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  1. Plural of clone

Extensive Definition

This page refers to the Irish town. For other uses, see Clones (disambiguation), or Clone
Clones (Irish: Cluain Eois) – – is a small town in western County Monaghan, in the border area of the Republic of Ireland. The area is part of the Border, Midlands and Western region, earmarked for economic development by the Irish government due to its currently below average economic situation. The town was particularly badly hit economically by the partition of Ireland in 1921 because of its location on the border with County Fermanagh in Northern Ireland which deprived it of access to a large part of its economic hinterland, now situated on the other side of the border. The town had a population of 2,889 (including the rural area) at the 2006 census. The town's name in Irish, Cluain Eois, means 'Eos's meadow'.


Clones was the site of a monastic settlement, originally founded by Tighearnach in the 6th century, until the dissolution of the monasteries by Henry VIII. The ruins of a 12th century abbey building can still be found in the town, along with a sarcophagus reputed to have been built to house the remains of Saint Tighearnach, and a 9th century round tower and high cross.
In February 1922, just after the partition of Ireland, Clones was the scene of a confrontation between the Ulster Special Constabulary and the Irish Republican Army. The Special Constabulary were a temporary, armed police force raised in Northern Ireland to put down IRA guerrillas there. Since the end of the Irish War of Independence in July 1921, the IRA were acting as the de facto army of the Provisional Government of the Irish Free State. A unit of Special Constabulary was travelling by train to Belfast, but was stopped by an IRA unit at Clones, in Southern Ireland, while they were changing trains. The IRA men demanded that they surrender and a gun battle broke out. An IRA officer was killed, as were four Special Constables. Nine other USC men were injured and the rest surrendered. The incident, known as the 'Clones Affray' at the time, threatened to cause the collapse of the Anglo-Irish Treaty and prompted the British government to suspend the withdrawal of British troops from the Free State.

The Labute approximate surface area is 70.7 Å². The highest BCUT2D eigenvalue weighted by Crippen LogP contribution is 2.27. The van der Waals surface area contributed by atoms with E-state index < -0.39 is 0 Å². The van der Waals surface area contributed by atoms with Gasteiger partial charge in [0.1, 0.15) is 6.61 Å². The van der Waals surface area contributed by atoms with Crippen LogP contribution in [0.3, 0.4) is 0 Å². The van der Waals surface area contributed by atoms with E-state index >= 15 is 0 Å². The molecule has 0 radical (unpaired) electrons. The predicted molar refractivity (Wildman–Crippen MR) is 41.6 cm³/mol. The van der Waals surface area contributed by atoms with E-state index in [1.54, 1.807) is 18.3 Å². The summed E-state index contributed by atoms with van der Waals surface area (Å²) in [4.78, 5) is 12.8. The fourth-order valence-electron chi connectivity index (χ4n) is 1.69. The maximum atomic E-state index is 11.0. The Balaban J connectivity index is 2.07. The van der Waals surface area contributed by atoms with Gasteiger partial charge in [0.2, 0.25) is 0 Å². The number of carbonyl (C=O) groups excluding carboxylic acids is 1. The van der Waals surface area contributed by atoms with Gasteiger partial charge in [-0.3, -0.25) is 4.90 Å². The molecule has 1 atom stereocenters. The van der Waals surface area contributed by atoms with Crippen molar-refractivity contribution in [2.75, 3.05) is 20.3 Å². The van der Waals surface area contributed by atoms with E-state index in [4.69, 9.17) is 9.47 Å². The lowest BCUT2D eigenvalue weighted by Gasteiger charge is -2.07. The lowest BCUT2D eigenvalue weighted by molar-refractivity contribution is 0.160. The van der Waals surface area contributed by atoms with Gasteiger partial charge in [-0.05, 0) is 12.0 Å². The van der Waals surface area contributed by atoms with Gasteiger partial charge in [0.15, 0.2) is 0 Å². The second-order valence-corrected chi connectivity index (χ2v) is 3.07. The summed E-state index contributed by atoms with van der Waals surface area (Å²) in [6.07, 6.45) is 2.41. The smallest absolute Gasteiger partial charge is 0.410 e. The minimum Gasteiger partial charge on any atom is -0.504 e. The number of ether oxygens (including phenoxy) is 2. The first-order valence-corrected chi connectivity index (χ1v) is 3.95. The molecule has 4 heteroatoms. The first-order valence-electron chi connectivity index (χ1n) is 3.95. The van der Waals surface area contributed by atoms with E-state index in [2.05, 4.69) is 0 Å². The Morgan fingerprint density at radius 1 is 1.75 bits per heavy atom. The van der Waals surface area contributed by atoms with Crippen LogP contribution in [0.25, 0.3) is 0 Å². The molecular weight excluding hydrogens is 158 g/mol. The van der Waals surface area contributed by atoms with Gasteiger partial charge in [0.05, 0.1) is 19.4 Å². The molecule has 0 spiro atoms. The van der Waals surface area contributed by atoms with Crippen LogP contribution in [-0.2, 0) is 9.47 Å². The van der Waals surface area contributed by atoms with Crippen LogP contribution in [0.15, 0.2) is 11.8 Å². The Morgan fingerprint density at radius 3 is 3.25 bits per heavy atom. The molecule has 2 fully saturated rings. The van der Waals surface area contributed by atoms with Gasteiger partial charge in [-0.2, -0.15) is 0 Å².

The town was a major Great Northern Railway (Ireland) Railway junction during the 19th and early 20th centuries, where routes from Enniskillen, Armagh, Cavan, and Dundalk converged. This formed the focal point of the railway network in what is now the border area between the Republic and Northern Ireland. The railways were finally closed after unilateral closure of the Northern Ireland route sections by the Northern Authorities and the Ulster Transport Authority (see History of rail transport in Ireland). Clones railway station was opened on 26 June 1858, closed for passenger traffic on 14 October 1957, and finally closed altogether on 1 January 1960.



Clones is now mainly known in Ireland as being the location of the GAA stadium, St. Tiernach's Park. This stadium is regularly used for inter-county matches during the Ulster provincial championship in Gaelic football, and traditionally hosts the final. The summer football season is therefore a major source of revenue for businesses in the town.
clones in German: Clones
clones in French: Clones
clones in Irish: Cluain Eois
clones in Dutch: Clones
clones in Scots: Clones
clones in Slovak: Clones
clones in Swedish: Clones
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